February 3, 2012 (LifeSiteNews.com) – Elise Hilton took a strong stand rooted in her pro-life convictions last week when she refused the drug Plan B after her mentally disabled daughter was brutally and repeatedly raped.
After we reported her story yesterday, words of sympathy came flooding in, but many also questioned Hilton’s concern that the drug could cause an abortion. Others outright attacked her and accused her of trumpeting an “anti-choice” myth at the expense of her daughter.
The use of Plan B for rape victims has become the standard practice in health facilities throughout North America – to the point where state legislatures have even forced it on Catholic hospitals. But it’s a hot-button topic within the pro-life movement, and is more complex than it may seem.
There are essentially two key issues: First, is Plan B in fact an abortifacient? And second, if it is an abortifacient, is it possible to administer the drug without the risk of deliberately causing an abortion?
Is Plan B an abortifacient?
The drug’s purported aim is to prevent pregnancy within the first few days after intercourse. It acts firstly by preventing the fertilization of the women’s ovum by either (1) delaying or suppressing ovulation, or (2) inhibiting the transport of the sperm or the ova.
But studies have found that if fertilization has already occurred, the drug can also act by thinning the uterine lining to prevent the newly conceived zygote from implanting, and thus cause an early abortion.
The Food and Drug Administration and even Plan B’s manufacturer, Barr Pharmaceuticals, both recognize the possibility of this “anti-implantation” or “post-fertilization” effect. One 1994 study found that this effect could account for most cases where the drug “prevents” pregnancy.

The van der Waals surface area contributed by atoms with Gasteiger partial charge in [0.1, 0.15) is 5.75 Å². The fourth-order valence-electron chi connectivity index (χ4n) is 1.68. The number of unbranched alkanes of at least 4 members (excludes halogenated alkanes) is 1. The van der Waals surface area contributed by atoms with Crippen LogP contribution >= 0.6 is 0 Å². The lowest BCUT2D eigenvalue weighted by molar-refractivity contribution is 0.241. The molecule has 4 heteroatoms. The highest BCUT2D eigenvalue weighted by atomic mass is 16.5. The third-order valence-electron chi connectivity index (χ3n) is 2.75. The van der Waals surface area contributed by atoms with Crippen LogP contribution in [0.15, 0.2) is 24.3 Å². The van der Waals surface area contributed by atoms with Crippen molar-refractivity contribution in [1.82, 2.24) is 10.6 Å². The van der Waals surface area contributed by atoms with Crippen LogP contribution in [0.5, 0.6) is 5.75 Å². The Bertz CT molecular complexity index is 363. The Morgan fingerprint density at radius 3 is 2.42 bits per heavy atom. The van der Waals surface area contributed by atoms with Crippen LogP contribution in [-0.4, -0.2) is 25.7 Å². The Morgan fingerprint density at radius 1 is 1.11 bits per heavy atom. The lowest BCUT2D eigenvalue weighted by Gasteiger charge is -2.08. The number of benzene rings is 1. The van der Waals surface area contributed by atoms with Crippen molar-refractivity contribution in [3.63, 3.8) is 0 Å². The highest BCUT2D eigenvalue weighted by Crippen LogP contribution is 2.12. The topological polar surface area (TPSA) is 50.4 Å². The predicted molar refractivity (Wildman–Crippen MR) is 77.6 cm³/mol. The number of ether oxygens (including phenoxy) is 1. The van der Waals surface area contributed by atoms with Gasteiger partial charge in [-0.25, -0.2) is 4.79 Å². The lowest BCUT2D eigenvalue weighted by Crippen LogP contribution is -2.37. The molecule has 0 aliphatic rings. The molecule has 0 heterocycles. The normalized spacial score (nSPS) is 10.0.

But even the CHA, which supports the use of Plan B for rape victims at Catholic hospitals, still admits the possibility of the abortifacient function. Dr. Ronald P. Hamel, the CHA’s Senior Director of Ethics, wrote in 2002 that “the destruction of a conceptus cannot be absolutely ruled out.” In 2010, when CHA was attempting to justify their stance in favor of the use of Plan B, Hamel still could not rule out an abortifacient effect. He wrote that “virtually all of the evidence in the scientific literature indicates Plan B has little or no post-fertilization effect.”
Furthermore, some studies continue to find evidence suggesting an anti-implantation effect, so the more recent studies are not unanimous.
Of course the wider scientific and bioethical community reject the whole debate about the drug causing an abortion, because they long ago redefined pregnancy to begin at implantation. But obviously that won’t fly for pro-lifers who believe, as the embryologists do, that life begins at conception.
The overwhelming view among those who have not bought into this redefinition is that Plan B carries at least a minimal risk of causing a chemical abortion. Some, including the Pontifical Academy for Life, believe the risk to be far more than minimal.
Can Plan B be taken without the risk of deliberately causing an abortion?
Acknowledging this risk, some Catholic moral theologians have argued that you can avoid the abortifacient effect by simply ensuring the woman is not pregnant when she takes it. They oppose its use in general as a contraceptive, but support the drug in cases of rape, arguing that it’s morally just for the woman to repel the attacker’s semen.
So Catholic doctors have proposed two approaches to testing the victim for pregnancy.